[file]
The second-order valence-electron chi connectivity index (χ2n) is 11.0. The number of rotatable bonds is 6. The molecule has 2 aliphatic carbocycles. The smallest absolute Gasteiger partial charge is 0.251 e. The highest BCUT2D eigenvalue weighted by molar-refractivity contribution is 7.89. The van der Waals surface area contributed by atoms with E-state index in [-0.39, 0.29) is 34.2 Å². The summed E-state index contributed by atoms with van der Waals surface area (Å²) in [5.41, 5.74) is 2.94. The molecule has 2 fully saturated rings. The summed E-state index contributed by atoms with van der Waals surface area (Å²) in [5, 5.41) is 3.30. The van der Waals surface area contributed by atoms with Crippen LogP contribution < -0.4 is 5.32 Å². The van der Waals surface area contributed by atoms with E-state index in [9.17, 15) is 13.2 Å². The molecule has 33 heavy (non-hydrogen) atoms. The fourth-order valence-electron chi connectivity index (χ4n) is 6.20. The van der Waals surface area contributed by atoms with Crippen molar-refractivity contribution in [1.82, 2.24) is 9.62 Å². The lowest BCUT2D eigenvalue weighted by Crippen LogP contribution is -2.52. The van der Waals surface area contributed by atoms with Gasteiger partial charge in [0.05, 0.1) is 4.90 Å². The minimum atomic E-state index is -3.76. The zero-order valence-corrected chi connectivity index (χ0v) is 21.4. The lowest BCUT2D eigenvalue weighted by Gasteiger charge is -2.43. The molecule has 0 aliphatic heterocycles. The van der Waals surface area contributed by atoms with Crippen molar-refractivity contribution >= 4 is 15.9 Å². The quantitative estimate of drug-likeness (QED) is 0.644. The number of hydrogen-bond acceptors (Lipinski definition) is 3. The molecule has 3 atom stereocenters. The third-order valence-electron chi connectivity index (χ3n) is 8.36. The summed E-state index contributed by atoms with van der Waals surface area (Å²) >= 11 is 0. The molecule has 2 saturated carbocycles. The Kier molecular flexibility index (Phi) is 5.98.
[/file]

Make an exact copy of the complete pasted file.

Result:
The second-order valence-electron chi connectivity index (χ2n) is 11.0. The number of rotatable bonds is 6. The molecule has 2 aliphatic carbocycles. The smallest absolute Gasteiger partial charge is 0.251 e. The highest BCUT2D eigenvalue weighted by molar-refractivity contribution is 7.89. The van der Waals surface area contributed by atoms with E-state index in [-0.39, 0.29) is 34.2 Å². The summed E-state index contributed by atoms with van der Waals surface area (Å²) in [5.41, 5.74) is 2.94. The molecule has 2 fully saturated rings. The summed E-state index contributed by atoms with van der Waals surface area (Å²) in [5, 5.41) is 3.30. The van der Waals surface area contributed by atoms with Crippen LogP contribution < -0.4 is 5.32 Å². The van der Waals surface area contributed by atoms with E-state index in [9.17, 15) is 13.2 Å². The molecule has 33 heavy (non-hydrogen) atoms. The fourth-order valence-electron chi connectivity index (χ4n) is 6.20. The van der Waals surface area contributed by atoms with Crippen molar-refractivity contribution in [1.82, 2.24) is 9.62 Å². The lowest BCUT2D eigenvalue weighted by Crippen LogP contribution is -2.52. The van der Waals surface area contributed by atoms with Gasteiger partial charge in [0.05, 0.1) is 4.90 Å². The minimum atomic E-state index is -3.76. The zero-order valence-corrected chi connectivity index (χ0v) is 21.4. The lowest BCUT2D eigenvalue weighted by Gasteiger charge is -2.43. The molecule has 0 aliphatic heterocycles. The van der Waals surface area contributed by atoms with Crippen molar-refractivity contribution >= 4 is 15.9 Å². The quantitative estimate of drug-likeness (QED) is 0.644. The number of hydrogen-bond acceptors (Lipinski definition) is 3. The molecule has 3 atom stereocenters. The third-order valence-electron chi connectivity index (χ3n) is 8.36. The summed E-state index contributed by atoms with van der Waals surface area (Å²) >= 11 is 0. The molecule has 2 saturated carbocycles. The Kier molecular flexibility index (Phi) is 5.98.